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DOE’s “Creating a Star on Earth” video highlights PPPL's magnetic fusion research

A new video produced by the U.S. Department of Energy (DOE), “Creating a Star on Earth,” highlights PPPL’s research into magnetic fusion as a clean and abundant source of energy for generating electricity.

The video got some great promotion when it was tweeted from The White House and the White House Office of Science and Technology Policy after it was released on March 5. 

The DOE has posted the video on its own website and is promoting the work on social media, where the video can reach 166,000 followers on Twitter, 114,000 followers on Google and 35,000 “likes” on Facebook. (click on the image above to view the video)

The video explains how the National Spherical Torus Experiment Upgrade (NSTX-U) will create and contain ionized plasma gas that is far hotter than the 15-million-degree Celsius core of the sun and fuels fusion reactions.

“At the Energy Department’s Princeton Plasma Physics Lab, scientists are trying to accomplish what was once considered the realm of science fiction: creating a star on earth,” the introduction states.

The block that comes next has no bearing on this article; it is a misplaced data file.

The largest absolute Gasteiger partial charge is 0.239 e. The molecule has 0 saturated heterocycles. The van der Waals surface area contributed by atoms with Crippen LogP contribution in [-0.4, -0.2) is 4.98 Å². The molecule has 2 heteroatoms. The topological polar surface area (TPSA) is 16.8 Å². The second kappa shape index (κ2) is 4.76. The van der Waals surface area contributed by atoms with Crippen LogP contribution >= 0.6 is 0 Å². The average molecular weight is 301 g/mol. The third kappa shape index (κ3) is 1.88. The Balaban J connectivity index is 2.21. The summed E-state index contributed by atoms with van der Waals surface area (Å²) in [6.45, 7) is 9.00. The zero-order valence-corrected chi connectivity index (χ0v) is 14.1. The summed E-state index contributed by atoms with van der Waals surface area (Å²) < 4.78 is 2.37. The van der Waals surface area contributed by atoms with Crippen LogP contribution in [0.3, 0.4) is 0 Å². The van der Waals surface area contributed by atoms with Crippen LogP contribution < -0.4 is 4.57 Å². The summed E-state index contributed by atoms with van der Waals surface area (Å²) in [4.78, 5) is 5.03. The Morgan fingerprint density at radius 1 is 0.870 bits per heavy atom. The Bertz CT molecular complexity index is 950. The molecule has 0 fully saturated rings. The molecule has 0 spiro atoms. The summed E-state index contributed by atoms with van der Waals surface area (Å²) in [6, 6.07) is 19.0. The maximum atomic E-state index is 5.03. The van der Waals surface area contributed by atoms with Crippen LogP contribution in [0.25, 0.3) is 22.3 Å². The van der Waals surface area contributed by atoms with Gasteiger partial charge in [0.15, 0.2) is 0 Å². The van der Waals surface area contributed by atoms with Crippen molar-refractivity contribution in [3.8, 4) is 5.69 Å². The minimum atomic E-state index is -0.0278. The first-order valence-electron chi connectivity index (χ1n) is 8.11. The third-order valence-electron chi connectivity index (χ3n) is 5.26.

DOE video producer Matty Greene and Ben Dotson, the DOE’s project coordinator for digital reform, produced the video for the DOE’s Space Week, which highlights space-related stories at national laboratories. The video packs a lot of information into two minutes and 38 seconds. It features live-action images of the NSTX-U, the Lithium Tokamak Experiment (LTX), and the Magnetic Reconnection Experiment (MRX), together with interviews with PPPL Director Stewart Prager and researchers and engineers at the Lab.

Adam Cohen, PPPL’s Director of Operations, said he hopes everyone will watch the video and share it with family and friends. “I think they conveyed a very nice message about fusion and the Laboratory as the center of the magnetic fusion program,” he said. “Now we need to make it go viral!”

Another PPPL video, produced by WebsEdge, aired at the American Physical Society March meeting in Denver last week from March 3 to 5. It can be viewed on the PPPL website here, or at the APS website, http://www.aps.org/meetings/march/services/apstv.cfm, and at the WebsEdge website at http://www.websedge.com/videos/aps_tv/#/.

Courtesy of:

Ben Dotson, Project Coordinator for Digital Reform, Office of Public Affairs, United States Department of Energy

Matty Greene, Videographer

U.S. Department of Energy
Princeton Plasma Physics Laboratory is a U.S. Department of Energy national laboratory managed by Princeton University.

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